BC physicians use clinical expertise to answer burning research questions

Issue: BCMJ, vol. 60 , No. 6 , July August 2018 , Pages 293 News

Twelve exceptional BC health professionals (including 10 physicians) have been funded in the Michael Smith Foundation for Health Research’s (MSFHR) second Health Professional-Investigator (HP-I) competition. Each will receive funding to support research focused on answering questions derived from their practical experience and clinical expertise.

MSFHR’s HP-I program is designed to develop BC’s research talent and help decrease the gap between health research and its implementation by supporting health professionals who are actively involved in patient care to conduct and apply research relevant to health and/or the health system. The idea is that clinicians with an intimate understanding of patient care are supported to apply their clinical knowledge in a research setting to answer questions straight from the bedside.

Award recipients include physicians specializing in cancer, stroke, asthma, and HIV. Alongside their clinical roles, these awardees will conduct research intended to improve patient health outcomes—from testing a handheld breast cancer imaging tool to exploring how to identify which HIV patients are most likely to benefit from adherence support via text message.

This year, MSFHR is cofunding two HP-I awards, one with the Providence Health Care Research Institute, and one with the Vancouver Coastal Health Research Institute and VGH + UBC Hospital Foundation. Each award recipient will receive a salary contribution to help them protect time for research for up to 5 years or support research personnel directly associated with their work.

The complete list of award recipients and research projects is available at www.msfhr.org/2018-HPI-award-recipients.

. BC physicians use clinical expertise to answer burning research questions. BCMJ, Vol. 60, No. 6, July, August, 2018, Page(s) 293 - News.



Above is the information needed to cite this article in your paper or presentation. The International Committee of Medical Journal Editors (ICMJE) recommends the following citation style, which is the now nearly universally accepted citation style for scientific papers:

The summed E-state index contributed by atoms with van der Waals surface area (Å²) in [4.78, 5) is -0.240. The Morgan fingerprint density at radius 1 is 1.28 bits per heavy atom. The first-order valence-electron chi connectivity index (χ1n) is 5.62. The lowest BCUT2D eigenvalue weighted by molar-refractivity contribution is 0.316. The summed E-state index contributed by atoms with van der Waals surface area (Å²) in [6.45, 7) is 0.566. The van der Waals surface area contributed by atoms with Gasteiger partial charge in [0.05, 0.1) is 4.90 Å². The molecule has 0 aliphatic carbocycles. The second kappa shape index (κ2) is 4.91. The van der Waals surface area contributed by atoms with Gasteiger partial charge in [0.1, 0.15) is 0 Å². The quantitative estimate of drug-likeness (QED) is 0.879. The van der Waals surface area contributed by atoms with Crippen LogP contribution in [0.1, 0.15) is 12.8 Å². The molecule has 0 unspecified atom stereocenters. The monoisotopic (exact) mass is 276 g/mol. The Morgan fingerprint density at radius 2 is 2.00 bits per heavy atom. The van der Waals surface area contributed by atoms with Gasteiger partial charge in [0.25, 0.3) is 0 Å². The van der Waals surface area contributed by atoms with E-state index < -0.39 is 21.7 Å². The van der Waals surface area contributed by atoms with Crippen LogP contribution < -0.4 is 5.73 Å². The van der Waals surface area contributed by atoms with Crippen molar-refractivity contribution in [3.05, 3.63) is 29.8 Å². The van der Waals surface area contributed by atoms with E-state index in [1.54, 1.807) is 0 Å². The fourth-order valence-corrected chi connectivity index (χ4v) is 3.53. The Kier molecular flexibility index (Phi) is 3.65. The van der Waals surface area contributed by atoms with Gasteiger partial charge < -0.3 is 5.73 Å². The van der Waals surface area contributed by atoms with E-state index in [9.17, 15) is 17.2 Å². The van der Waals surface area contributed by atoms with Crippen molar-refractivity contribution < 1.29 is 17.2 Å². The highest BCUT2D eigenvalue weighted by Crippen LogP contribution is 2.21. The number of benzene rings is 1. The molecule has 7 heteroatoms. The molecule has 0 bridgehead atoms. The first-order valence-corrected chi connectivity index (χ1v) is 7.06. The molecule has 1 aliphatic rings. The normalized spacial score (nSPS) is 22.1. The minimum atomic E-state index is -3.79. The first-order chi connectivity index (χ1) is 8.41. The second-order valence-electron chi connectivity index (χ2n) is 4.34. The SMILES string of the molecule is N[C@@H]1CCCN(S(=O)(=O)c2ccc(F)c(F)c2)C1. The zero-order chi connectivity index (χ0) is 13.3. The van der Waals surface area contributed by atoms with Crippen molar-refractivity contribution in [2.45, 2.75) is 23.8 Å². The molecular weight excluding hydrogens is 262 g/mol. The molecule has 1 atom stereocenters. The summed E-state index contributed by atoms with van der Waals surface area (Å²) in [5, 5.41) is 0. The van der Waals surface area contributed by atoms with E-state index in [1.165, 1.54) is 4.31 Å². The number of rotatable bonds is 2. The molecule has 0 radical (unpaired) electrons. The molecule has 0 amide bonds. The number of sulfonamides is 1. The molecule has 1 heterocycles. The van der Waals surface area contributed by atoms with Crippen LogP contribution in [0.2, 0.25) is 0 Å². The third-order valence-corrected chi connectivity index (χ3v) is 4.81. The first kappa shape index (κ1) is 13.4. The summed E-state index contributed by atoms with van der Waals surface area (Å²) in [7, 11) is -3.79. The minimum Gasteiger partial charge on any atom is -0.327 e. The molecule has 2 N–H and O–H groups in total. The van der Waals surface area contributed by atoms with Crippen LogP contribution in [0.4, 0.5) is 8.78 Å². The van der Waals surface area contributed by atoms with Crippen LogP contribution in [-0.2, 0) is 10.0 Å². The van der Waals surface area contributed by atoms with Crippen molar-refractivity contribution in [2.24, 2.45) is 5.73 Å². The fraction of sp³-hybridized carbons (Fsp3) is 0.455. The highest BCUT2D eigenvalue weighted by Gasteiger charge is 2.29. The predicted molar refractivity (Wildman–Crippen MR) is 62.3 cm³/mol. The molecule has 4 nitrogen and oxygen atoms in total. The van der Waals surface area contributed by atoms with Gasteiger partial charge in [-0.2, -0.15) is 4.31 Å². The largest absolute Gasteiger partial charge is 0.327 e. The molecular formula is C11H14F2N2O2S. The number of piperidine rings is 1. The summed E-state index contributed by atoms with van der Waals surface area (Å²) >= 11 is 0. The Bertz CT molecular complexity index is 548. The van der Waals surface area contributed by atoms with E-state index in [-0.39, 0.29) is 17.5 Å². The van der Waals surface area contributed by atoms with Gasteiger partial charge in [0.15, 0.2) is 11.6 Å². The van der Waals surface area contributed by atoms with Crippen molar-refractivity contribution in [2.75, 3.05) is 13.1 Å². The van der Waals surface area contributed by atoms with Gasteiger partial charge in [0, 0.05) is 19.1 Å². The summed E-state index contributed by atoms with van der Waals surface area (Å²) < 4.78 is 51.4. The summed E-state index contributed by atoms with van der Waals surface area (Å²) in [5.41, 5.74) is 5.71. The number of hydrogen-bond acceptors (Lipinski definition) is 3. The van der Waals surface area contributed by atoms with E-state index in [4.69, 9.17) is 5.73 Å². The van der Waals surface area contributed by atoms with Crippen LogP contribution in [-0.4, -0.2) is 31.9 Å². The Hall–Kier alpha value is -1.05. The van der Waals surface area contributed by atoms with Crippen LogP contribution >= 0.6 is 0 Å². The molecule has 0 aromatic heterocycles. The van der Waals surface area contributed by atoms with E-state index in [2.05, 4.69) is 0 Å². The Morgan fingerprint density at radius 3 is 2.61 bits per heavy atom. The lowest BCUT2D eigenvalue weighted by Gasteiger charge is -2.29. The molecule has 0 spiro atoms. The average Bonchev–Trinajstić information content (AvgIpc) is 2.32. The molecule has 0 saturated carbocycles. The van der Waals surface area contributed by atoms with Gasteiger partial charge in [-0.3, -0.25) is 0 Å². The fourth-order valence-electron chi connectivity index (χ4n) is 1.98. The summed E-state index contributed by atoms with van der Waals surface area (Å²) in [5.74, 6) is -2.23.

Halpern SD, Ubel PA, Caplan AL, Marion DW, Palmer AM, Schiding JK, et al. Solid-organ transplantation in HIV-infected patients. N Engl J Med. 2002;347:284-7.

About the ICMJE and citation styles

The ICMJE is small group of editors of general medical journals who first met informally in Vancouver, British Columbia, in 1978 to establish guidelines for the format of manuscripts submitted to their journals. The group became known as the Vancouver Group. Its requirements for manuscripts, including formats for bibliographic references developed by the U.S. National Library of Medicine (NLM), were first published in 1979. The Vancouver Group expanded and evolved into the International Committee of Medical Journal Editors (ICMJE), which meets annually. The ICMJE created the Recommendations for the Conduct, Reporting, Editing, and Publication of Scholarly Work in Medical Journals to help authors and editors create and distribute accurate, clear, easily accessible reports of biomedical studies.

An alternate version of ICMJE style is to additionally list the month an issue number, but since most journals use continuous pagination, the shorter form provides sufficient information to locate the reference. The NLM now lists all authors.

BCMJ standard citation style is a slight modification of the ICMJE/NLM style, as follows:

  • Only the first three authors are listed, followed by "et al."
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For more information on the ICMJE Recommendations for the Conduct, Reporting, Editing, and Publication of Scholarly Work in Medical Journals, visit www.icmje.org

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